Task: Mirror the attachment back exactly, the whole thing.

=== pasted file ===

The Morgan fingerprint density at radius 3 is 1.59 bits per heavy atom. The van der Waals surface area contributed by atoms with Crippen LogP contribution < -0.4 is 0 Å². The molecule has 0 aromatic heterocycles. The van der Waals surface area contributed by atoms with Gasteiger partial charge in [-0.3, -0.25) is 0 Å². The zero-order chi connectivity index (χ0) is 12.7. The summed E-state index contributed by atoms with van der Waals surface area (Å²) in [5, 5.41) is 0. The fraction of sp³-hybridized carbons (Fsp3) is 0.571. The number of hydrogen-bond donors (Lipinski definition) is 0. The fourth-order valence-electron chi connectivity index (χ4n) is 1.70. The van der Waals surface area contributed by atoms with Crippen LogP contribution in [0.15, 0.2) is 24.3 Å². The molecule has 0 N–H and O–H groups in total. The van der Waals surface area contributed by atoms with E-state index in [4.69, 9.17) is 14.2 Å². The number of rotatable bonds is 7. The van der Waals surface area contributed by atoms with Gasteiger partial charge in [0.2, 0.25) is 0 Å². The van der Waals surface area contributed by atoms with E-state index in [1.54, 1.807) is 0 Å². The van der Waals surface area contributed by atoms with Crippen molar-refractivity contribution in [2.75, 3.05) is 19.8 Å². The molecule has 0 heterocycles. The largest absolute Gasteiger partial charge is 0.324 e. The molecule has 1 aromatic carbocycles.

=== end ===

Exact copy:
The Morgan fingerprint density at radius 3 is 1.59 bits per heavy atom. The van der Waals surface area contributed by atoms with Crippen LogP contribution < -0.4 is 0 Å². The molecule has 0 aromatic heterocycles. The van der Waals surface area contributed by atoms with Gasteiger partial charge in [-0.3, -0.25) is 0 Å². The zero-order chi connectivity index (χ0) is 12.7. The summed E-state index contributed by atoms with van der Waals surface area (Å²) in [5, 5.41) is 0. The fraction of sp³-hybridized carbons (Fsp3) is 0.571. The number of hydrogen-bond donors (Lipinski definition) is 0. The fourth-order valence-electron chi connectivity index (χ4n) is 1.70. The van der Waals surface area contributed by atoms with Crippen LogP contribution in [0.15, 0.2) is 24.3 Å². The molecule has 0 N–H and O–H groups in total. The van der Waals surface area contributed by atoms with E-state index in [4.69, 9.17) is 14.2 Å². The number of rotatable bonds is 7. The van der Waals surface area contributed by atoms with Gasteiger partial charge in [0.2, 0.25) is 0 Å². The van der Waals surface area contributed by atoms with E-state index in [1.54, 1.807) is 0 Å². The van der Waals surface area contributed by atoms with Crippen molar-refractivity contribution in [2.75, 3.05) is 19.8 Å². The molecule has 0 heterocycles. The largest absolute Gasteiger partial charge is 0.324 e. The molecule has 1 aromatic carbocycles.